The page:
I want to live in the country.
Sometime during college, I think, I decided I wanted a cow. And some chickens would be cool, too. A goat. Lots of cats running around. Two horses, to keep each other company. Dogs, I guess, if someone else wants to entertain them. And I guess then I need another cow. Cows need friends, too.
I had no context for these animals. I have always loved animals and I just knew that I'd like to live around them and take care of them, be friends with them, learn from them...
Then, separately, I think, I decided that I wanted to grow some of my own food. This happened because I feel the alienation that occurs from never experiencing where my food comes from. I have never grown anything. I have never killed anything. I have never been part of the process. I think that's wrong, and I want to grow at least some of my own food. I want to connect to the Earth. I want to rid myself of the disconnect I feel because I don't know how to take care of myself without a grocery store nearby.
I'm a tree hugger. I have literally hugged trees. I would do it more often if I weren't shy of passersby. I believe in the power of nature. On the other side of the card, I feel the danger of metal and wires. I would like to get rid of my cell phone. Once, the company took my phone for a week to fix some things, and I felt relieved to be without it. In Gainesville I went more than a year without a cellphone and liked the experience. I feel better when I spend time outside, in nature. Studies show that people suffer less depression and have better focus when they spend time around trees, even showing higher test scores and productivity if they just have trees outside their windows. I want less metal and plastic, more trees and water.
The city is what people complain it is; dirty, noisy, people are rude... dangerous, although there are dangers in any setting...
Knox loves movies. He asks to watch movies almost every morning. I give in on weekend mornings the most because I know when a picture is rolling he's absolutely glued to it and I can sleep longer. I don't want him watching movies, I want him exploring, reading, playing. I want him developing by the power of nature, not being numbed by the power of TV.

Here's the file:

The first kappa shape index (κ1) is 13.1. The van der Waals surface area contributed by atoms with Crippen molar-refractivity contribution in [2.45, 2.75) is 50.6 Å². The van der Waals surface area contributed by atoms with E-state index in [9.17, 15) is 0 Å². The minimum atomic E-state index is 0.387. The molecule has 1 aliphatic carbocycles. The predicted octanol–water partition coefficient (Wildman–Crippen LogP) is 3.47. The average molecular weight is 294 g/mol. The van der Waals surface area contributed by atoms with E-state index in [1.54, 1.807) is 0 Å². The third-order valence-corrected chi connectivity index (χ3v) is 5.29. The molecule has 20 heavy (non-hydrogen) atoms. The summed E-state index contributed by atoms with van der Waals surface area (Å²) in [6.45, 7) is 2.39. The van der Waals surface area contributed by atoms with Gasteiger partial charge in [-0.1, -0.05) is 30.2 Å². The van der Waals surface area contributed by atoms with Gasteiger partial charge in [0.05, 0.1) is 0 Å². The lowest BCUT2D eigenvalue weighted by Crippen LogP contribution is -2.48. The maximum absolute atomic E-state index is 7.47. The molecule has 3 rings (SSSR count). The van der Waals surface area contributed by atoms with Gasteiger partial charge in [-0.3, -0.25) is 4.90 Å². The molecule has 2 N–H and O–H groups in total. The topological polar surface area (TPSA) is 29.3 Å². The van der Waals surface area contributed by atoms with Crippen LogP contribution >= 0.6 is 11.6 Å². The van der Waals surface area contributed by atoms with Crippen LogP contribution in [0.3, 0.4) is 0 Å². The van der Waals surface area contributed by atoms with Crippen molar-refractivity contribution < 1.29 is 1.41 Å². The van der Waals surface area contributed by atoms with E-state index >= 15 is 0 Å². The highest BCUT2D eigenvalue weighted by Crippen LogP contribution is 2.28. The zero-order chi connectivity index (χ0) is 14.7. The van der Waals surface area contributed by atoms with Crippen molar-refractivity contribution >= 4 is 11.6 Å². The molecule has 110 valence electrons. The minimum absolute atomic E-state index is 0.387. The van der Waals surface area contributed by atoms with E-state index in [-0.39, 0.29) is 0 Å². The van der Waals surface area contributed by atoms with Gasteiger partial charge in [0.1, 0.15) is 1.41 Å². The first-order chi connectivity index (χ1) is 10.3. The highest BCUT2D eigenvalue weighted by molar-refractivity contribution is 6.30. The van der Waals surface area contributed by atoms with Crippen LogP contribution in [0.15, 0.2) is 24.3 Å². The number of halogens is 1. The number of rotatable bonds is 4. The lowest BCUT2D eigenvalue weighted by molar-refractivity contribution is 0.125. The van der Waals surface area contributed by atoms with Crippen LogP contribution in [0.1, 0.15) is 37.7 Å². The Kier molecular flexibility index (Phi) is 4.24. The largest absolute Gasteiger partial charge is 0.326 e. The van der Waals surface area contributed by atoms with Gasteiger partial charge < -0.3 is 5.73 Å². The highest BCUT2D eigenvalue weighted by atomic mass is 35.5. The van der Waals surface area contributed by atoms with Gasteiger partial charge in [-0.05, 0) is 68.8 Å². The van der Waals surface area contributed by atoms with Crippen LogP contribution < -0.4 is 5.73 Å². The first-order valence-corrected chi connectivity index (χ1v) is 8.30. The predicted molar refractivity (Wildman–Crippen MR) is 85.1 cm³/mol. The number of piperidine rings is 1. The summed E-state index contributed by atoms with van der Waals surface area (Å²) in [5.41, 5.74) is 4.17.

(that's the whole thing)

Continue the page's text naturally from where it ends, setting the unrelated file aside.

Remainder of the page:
There's a place in Summerville, Tennessee, called The Farm. I heard about it from a book I read when I was pregnant, written by Ina May Gaskin, the most famous midwife in the world and a very well respected woman for her publications, perspectives, and teachings on the topics of pregnancy and birth. Her home base is The Farm, an intentional Community. When I found out about it, I felt strongly that I wanted to live there, for a few years at least. I don't know if that'll ever happen, but the place is cool. This Vanity Fair article is old, but still relevant enough to give a good idea of what The Farm is about.
About The Farm: http://www.vanityfair.com/politics/features/2007/05/thefarm200705
It embodies everything I want; to get away from "normal" (crazy) society, to be around people with the cajones and the passion to do something about the shit state of things, to use advancements in technology and thoughts to live better lives and help people (not to just make more money), to be engaged with the world in a peaceful, positive way...
Anyway, I have to think about what I want to do when I get back to America. I don't want the "same-old." It doesn't work. The people doing that aren't happy or thriving. I've got more thinking to do.